John Mill's Utilitarianism

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Mill said, "actions are right in proportion as they tend to promote happiness, wrong as they tend to produce the reverse of happiness." Outline the view here; assess in detail one objection to this view
John Stuart Mill (1806-1873) was the son of James Mill, British historian and scholar, and the godson of Jeremy Bentham…

Introduction

Therefore, Utilitarianism is consequentialism - the morality of an action depended on its outcome, and on nothing else. Utility is happiness or pleasure, and suffering is disutility. Elements of the doctrine of Utilitarianism can be traced back to the Greek philosopher, Epicurus, although Jeremy Bentham is generally credited as the original propounder of this doctrine. "Nature", said Bentham, "has placed mankind under the governance of two sovereign masters, pain and pleasure. It is for them alone to point out what we ought to do, as well as to determine what we shall do. On the one hand the standard of right and wrong, on the other the chain of causes and effects, are fastened to their throne. They govern us in all we do, in all we say, in all we think..." (Bentham, 1789, Ch I, p 1)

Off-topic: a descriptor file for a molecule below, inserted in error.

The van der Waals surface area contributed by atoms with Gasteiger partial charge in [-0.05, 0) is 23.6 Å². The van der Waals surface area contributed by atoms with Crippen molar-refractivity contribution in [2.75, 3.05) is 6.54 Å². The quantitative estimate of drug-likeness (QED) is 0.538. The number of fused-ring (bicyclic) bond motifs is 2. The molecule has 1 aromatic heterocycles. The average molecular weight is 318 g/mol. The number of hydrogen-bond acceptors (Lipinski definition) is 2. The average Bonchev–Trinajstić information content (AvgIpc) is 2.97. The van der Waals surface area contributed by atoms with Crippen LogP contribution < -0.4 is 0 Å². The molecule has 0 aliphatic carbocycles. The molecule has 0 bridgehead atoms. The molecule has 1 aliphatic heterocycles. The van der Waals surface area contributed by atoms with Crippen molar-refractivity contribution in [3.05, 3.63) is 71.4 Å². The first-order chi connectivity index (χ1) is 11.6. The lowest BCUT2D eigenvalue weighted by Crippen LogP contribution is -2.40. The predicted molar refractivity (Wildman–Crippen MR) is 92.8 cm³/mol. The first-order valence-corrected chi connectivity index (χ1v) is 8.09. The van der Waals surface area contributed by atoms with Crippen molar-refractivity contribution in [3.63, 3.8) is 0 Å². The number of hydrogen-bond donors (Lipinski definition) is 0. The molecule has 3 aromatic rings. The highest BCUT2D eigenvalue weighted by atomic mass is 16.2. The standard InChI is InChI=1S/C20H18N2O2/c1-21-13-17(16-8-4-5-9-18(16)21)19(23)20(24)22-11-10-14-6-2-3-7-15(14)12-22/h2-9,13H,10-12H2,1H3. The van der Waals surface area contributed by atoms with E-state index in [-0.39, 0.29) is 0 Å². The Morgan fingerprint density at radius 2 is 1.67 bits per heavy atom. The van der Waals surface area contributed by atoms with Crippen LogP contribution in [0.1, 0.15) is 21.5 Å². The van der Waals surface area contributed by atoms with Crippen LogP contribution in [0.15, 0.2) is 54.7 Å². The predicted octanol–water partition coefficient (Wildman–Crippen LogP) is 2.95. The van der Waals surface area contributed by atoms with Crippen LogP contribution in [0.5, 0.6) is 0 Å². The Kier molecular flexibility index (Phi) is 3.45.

Whatever brought the greatest happiness to the greatest number of people was good, according to Bentham. And this was the starting point for John Mill, in his Utilitarianism. First, let us look at the theory as expounded by Mill, and then follow it up by an examination of its validity.
Mill stated that "The creed which accepts as the foundation of morals, Utility, or the Greatest Happiness Principle, holds that actions are right in proportion as they tend to promote happiness, wrong as they tend to produce the reverse of happiness. ...
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